The plot. Scott portrays Tom Andrews, a surveyor who also doubles as a security guard for the railroad. After discovering a pass that would allow the railroad to continue all the way to the Pacific, Andrews quits the railroad life and returns to Calgary to visit his fiancée, the lovely Cecile Gautier (Nancy Olson). It’s there that he learns to what depths trading post owner Dirk Rourke (Victor Jory) is willing to sink in order to prevent the construction of the railroad through Alberta. Forced to choose between Cecile and the railroad, Andrews opts for the latter and heads back to help his former employer fend off Rourke and his Indian allies.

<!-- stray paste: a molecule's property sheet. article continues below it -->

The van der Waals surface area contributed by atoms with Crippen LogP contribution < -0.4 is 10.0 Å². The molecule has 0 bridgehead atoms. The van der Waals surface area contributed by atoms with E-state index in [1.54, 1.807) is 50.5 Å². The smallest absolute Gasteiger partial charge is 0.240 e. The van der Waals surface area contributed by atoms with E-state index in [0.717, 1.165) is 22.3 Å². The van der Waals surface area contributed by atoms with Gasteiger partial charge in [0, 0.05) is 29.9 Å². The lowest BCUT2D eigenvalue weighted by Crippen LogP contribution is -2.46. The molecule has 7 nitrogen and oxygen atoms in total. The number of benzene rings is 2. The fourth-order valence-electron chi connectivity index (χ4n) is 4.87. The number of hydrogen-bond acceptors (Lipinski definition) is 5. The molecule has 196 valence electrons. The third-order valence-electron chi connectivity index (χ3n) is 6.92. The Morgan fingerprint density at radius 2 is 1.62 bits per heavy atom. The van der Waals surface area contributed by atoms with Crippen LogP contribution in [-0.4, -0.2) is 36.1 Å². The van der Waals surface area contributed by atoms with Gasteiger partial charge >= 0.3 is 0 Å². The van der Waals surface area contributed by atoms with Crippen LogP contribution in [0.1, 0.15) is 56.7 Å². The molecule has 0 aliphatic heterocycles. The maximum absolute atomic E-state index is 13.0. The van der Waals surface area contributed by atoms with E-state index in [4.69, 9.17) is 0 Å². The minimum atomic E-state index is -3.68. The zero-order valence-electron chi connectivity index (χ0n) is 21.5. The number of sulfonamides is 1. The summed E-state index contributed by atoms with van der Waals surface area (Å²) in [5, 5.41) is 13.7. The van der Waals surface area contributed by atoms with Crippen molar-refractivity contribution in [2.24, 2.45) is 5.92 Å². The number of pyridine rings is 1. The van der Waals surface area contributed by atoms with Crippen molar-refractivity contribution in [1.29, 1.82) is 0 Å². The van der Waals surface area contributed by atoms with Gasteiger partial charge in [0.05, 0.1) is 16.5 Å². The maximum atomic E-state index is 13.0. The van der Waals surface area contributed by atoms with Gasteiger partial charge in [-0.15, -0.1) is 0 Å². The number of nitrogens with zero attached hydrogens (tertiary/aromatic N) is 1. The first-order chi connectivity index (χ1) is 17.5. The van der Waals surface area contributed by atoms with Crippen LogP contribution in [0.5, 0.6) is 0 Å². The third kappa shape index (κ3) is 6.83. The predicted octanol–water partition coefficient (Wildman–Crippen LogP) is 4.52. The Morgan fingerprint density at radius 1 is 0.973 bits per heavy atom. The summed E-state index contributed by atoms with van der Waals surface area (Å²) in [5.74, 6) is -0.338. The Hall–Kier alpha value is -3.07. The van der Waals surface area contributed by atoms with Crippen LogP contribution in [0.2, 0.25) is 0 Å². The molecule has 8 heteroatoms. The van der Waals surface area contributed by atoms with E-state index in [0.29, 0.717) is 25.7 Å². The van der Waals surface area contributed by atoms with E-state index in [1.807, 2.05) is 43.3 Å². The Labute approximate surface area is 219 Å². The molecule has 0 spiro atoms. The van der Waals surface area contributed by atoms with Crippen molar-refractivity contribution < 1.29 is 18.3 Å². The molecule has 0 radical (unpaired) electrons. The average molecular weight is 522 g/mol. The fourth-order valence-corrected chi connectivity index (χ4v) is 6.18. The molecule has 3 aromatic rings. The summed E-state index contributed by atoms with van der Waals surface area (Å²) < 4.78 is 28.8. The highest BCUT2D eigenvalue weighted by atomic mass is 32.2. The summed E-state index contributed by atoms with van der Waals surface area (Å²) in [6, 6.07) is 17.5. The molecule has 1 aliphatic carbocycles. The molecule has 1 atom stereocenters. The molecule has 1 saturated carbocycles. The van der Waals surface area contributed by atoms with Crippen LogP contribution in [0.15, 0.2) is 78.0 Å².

Aiding him in his efforts is Dynamite Dawson (Naish), a sidekick that could have just as easily been portrayed by Gabby Hayes. Andrews also has female help. After Andrews is injured in a dynamite explosion, Dr. Edith Cabot (Jane Wyatt) ends up tending to him. A physician who soon becomes romantically involved with her recovering patient, Cabot also has strident pacifist views and is charming enough to temporarily convince Andrews not to wear his gun belt.

   But sometimes, good guys need a gun. Tom Andrews is no exception. So once again, Andrews is forced to choose between a woman and his loyalty to the railroad. Soon enough, Cecile is back by his side and they’re fighting Rourke and marauding Indian bucks. As melodrama gives way to action, Canadian Pacific revs up for a bit before winding down into a happy Hollywood bury-the-hatchet ending.